- Jill, 30 Nights Insomniac - full review
“Dalya Moon is a very skilled writer … Charlie’s family- her mom and dad, were extremely real and had that wonderful quality fictional parents do when the author has taken time to observe people of all ages. I particularly loved how Charlie’s dad was shown, in this real, I’m-also-human way.”
- Rida, Raindrop Reflections - full review
“A humorous read with a very real heroine. I recommend this book to tweens looking for a fun mystery book without any of the dark, scary stuff that accompanies a lot of mysteries.”
- Kris, Imaginary Reads blog - full review
“This was so much fun to read, I loved every second of it! There were too many laugh out loud moments to count and when I wasn’t laughing I was smiling …”
- April, Book Geek Central blog - full review + author interview
“These characters will have you remembering the 80s with fondness and who knows you may have known someone just like them. This book is totally awesome. Doy!”
- Jennifer - full review on Goodreads
“(Charlie Woodchuck) is one of the most relateable protagonists I have read in a long time because I totally remember being just like her when I was fourteen years old, nerdy, rebellious and totally socially awkward so I totally got Charlie’s reactions and behaviour, which made this book all the better for me.”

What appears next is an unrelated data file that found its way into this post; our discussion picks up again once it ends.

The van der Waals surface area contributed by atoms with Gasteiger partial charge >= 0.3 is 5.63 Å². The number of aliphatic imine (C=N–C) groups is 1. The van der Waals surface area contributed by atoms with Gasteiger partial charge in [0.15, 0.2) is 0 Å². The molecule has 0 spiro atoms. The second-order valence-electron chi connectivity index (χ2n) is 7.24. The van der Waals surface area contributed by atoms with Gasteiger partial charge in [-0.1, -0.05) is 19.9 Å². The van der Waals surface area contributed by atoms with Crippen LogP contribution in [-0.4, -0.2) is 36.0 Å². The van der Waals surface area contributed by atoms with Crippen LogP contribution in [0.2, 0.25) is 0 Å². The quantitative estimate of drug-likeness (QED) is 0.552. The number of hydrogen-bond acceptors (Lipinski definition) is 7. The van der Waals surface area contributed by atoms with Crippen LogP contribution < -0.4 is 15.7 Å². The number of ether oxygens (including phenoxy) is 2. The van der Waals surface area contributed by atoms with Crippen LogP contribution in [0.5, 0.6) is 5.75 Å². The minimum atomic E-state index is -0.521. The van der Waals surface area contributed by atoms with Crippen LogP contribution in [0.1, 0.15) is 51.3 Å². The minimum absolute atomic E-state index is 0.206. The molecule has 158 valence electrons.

- Jade, Inkscratchers blog - full review
“I liked the way Dalya Moon incorporated all sorts of details about the 1980’s. I got even more interested in the story when Charlie started to consider that she may be adopted. I liked that a science lesson on genetics got her mind racing, and I was completely shocked by what she finally found out. Mostly, I liked that Charlie handled herself well and she grew more mature over the course of the story.”
- Melina, Reading Vacation blog - full review
“Easy to read, sweet and funny. Talks about issues, problems and situations that may occur in the lives of children. Taking place in the 80s, also will show how simple life was some years ago without the technology that exists today. … a book kids will enjoy, and that parents and adults will like too.”
- Idris – Throwing Books blog - full review + author interview
“Captures teenage emotions, so relatable, and a satisfying ending. Too many LOLs to count.”
“Loved it! Great character development, mystery, and fun to reminisce! I think I was clearly a Disgusting in high school. How embarrassing!”
- Sharlene G.